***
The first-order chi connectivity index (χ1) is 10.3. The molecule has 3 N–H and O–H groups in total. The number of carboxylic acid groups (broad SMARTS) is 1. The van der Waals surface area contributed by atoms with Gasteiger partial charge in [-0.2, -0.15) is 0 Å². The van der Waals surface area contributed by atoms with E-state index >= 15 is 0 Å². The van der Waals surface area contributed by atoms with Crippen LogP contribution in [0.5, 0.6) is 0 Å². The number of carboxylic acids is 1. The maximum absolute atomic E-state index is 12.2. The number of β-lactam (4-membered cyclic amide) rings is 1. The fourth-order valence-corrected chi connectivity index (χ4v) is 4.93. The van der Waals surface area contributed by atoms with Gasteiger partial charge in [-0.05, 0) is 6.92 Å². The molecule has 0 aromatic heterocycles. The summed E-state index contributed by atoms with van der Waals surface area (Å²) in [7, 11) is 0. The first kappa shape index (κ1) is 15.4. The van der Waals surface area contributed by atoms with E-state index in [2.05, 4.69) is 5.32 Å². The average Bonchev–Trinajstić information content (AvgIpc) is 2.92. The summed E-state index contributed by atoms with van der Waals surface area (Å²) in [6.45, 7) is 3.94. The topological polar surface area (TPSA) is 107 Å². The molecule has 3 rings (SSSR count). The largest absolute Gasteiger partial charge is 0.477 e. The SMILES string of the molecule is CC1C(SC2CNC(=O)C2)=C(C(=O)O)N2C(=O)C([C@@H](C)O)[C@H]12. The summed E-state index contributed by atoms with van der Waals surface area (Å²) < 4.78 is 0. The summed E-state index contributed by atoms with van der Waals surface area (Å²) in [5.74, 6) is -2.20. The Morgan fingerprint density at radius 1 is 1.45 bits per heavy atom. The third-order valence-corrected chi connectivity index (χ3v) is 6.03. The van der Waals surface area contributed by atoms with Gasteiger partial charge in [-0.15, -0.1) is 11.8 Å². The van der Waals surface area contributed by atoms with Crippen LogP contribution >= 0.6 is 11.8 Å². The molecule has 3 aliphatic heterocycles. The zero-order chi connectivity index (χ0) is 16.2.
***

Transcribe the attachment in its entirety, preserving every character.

The first-order chi connectivity index (χ1) is 10.3. The molecule has 3 N–H and O–H groups in total. The number of carboxylic acid groups (broad SMARTS) is 1. The van der Waals surface area contributed by atoms with Gasteiger partial charge in [-0.2, -0.15) is 0 Å². The van der Waals surface area contributed by atoms with E-state index >= 15 is 0 Å². The van der Waals surface area contributed by atoms with Crippen LogP contribution in [0.5, 0.6) is 0 Å². The number of carboxylic acids is 1. The maximum absolute atomic E-state index is 12.2. The number of β-lactam (4-membered cyclic amide) rings is 1. The fourth-order valence-corrected chi connectivity index (χ4v) is 4.93. The van der Waals surface area contributed by atoms with Gasteiger partial charge in [-0.05, 0) is 6.92 Å². The molecule has 0 aromatic heterocycles. The summed E-state index contributed by atoms with van der Waals surface area (Å²) in [7, 11) is 0. The first kappa shape index (κ1) is 15.4. The van der Waals surface area contributed by atoms with E-state index in [2.05, 4.69) is 5.32 Å². The average Bonchev–Trinajstić information content (AvgIpc) is 2.92. The summed E-state index contributed by atoms with van der Waals surface area (Å²) in [6.45, 7) is 3.94. The topological polar surface area (TPSA) is 107 Å². The molecule has 3 rings (SSSR count). The largest absolute Gasteiger partial charge is 0.477 e. The SMILES string of the molecule is CC1C(SC2CNC(=O)C2)=C(C(=O)O)N2C(=O)C([C@@H](C)O)[C@H]12. The summed E-state index contributed by atoms with van der Waals surface area (Å²) < 4.78 is 0. The summed E-state index contributed by atoms with van der Waals surface area (Å²) in [5.74, 6) is -2.20. The Morgan fingerprint density at radius 1 is 1.45 bits per heavy atom. The third-order valence-corrected chi connectivity index (χ3v) is 6.03. The van der Waals surface area contributed by atoms with Gasteiger partial charge in [-0.15, -0.1) is 11.8 Å². The van der Waals surface area contributed by atoms with Crippen LogP contribution >= 0.6 is 11.8 Å². The molecule has 3 aliphatic heterocycles. The zero-order chi connectivity index (χ0) is 16.2.